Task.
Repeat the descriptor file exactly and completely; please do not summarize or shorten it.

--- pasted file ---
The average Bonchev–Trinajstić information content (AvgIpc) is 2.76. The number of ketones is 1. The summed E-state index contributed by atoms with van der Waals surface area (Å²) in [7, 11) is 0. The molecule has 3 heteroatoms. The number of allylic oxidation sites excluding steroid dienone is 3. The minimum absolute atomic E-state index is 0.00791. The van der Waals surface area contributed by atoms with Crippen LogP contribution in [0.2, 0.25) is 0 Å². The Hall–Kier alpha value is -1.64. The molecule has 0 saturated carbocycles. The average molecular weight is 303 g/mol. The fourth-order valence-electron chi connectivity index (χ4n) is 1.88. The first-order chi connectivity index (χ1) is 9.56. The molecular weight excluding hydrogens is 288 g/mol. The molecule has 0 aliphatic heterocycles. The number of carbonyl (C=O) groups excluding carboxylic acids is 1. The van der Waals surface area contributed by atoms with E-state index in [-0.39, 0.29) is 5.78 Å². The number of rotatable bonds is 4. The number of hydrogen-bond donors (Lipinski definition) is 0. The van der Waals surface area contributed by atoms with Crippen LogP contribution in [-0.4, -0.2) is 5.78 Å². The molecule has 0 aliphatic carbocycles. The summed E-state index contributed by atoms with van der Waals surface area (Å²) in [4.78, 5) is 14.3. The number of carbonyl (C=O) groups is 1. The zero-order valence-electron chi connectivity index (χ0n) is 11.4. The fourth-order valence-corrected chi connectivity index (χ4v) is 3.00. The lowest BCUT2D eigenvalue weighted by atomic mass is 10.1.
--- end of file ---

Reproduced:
The average Bonchev–Trinajstić information content (AvgIpc) is 2.76. The number of ketones is 1. The summed E-state index contributed by atoms with van der Waals surface area (Å²) in [7, 11) is 0. The molecule has 3 heteroatoms. The number of allylic oxidation sites excluding steroid dienone is 3. The minimum absolute atomic E-state index is 0.00791. The van der Waals surface area contributed by atoms with Crippen LogP contribution in [0.2, 0.25) is 0 Å². The Hall–Kier alpha value is -1.64. The molecule has 0 saturated carbocycles. The average molecular weight is 303 g/mol. The fourth-order valence-electron chi connectivity index (χ4n) is 1.88. The first-order chi connectivity index (χ1) is 9.56. The molecular weight excluding hydrogens is 288 g/mol. The molecule has 0 aliphatic heterocycles. The number of carbonyl (C=O) groups excluding carboxylic acids is 1. The van der Waals surface area contributed by atoms with E-state index in [-0.39, 0.29) is 5.78 Å². The number of rotatable bonds is 4. The number of hydrogen-bond donors (Lipinski definition) is 0. The van der Waals surface area contributed by atoms with Crippen LogP contribution in [-0.4, -0.2) is 5.78 Å². The molecule has 0 aliphatic carbocycles. The summed E-state index contributed by atoms with van der Waals surface area (Å²) in [4.78, 5) is 14.3. The number of carbonyl (C=O) groups is 1. The zero-order valence-electron chi connectivity index (χ0n) is 11.4. The fourth-order valence-corrected chi connectivity index (χ4v) is 3.00. The lowest BCUT2D eigenvalue weighted by atomic mass is 10.1.